By Joseph DeCaro, Worthy News Correspondent
WASHINGTON, D.C. (Worthy News)-- A New Jersey community of 72 Indonesians who years ago were spared deportation after a pastor brokered an agreement with immigration authorities allowing them them to stay in the country temporarily may soon be deported thanks to the U.S. Department of Homeland Security.
Most of the Indonesians, many of whom fled their homes from the religious persecution of Christians by Muslim majorities, recently received letters from Homeland Security informing them to appear at the agency's Newark office with one-way tickets to Indonesia; the letters were surprising in light of recent assurances by the Obama administration that it would focus its enforcement strategy on illegal immigrants with criminal records while sparing those with no arrests and strong ties to their communities.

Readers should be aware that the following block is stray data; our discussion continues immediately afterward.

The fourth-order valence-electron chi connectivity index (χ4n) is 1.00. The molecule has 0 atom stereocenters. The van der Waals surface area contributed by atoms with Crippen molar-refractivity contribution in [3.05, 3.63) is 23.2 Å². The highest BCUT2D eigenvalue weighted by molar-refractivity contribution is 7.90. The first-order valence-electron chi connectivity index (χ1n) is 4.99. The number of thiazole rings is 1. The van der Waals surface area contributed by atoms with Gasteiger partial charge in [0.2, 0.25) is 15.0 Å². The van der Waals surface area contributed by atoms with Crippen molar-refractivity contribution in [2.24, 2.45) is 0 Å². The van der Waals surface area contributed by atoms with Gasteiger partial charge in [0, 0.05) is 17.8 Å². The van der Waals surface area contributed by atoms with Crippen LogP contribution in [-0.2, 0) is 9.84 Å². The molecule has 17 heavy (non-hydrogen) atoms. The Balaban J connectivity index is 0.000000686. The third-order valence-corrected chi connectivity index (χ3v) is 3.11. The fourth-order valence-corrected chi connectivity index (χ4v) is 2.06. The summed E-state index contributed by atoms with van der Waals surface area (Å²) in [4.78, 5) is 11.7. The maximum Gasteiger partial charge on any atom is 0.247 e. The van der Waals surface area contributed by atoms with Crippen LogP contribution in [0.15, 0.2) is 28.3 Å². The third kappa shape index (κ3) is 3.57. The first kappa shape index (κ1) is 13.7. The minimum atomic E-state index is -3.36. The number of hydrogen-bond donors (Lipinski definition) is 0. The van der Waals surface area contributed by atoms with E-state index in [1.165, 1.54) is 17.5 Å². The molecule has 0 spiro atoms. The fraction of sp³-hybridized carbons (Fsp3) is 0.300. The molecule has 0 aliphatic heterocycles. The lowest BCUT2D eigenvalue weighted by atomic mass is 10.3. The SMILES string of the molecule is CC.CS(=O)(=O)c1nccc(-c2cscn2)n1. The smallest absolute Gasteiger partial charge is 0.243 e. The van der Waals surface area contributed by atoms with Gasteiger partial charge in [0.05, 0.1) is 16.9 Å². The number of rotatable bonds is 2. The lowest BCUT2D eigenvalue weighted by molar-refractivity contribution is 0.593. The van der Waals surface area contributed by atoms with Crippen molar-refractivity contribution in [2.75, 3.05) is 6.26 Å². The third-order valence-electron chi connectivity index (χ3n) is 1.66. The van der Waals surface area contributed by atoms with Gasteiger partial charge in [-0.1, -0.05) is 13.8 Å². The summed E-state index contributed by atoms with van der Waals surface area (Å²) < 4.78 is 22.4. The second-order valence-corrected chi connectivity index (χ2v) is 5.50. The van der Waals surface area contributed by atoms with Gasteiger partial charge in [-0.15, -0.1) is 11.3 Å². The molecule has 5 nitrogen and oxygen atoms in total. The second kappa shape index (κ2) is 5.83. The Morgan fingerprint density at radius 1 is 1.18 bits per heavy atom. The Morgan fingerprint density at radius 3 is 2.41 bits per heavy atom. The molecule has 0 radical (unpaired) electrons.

However, when 12 of the Jersey Indonesians finally arrived at the Newark office, they ignored demands to bring plane tickets; officials informed them to return later this month at which time the agency would then supply them with plane tickets.
Among the dozen was Grace Laloan, 42, who arrived in here in 2002 with her husband. Christians of Chinese descent, they fled from religious and ethnic persecution in Islamic Indonesia in 2002. Although they now both have jobs and a 7-year old American-born daughter, agency officials told them they would all learn their fate just in time for Christmas.
"I don’t know, maybe they’re going to send me back," Laloan said. "It feels bad because I want to stay here."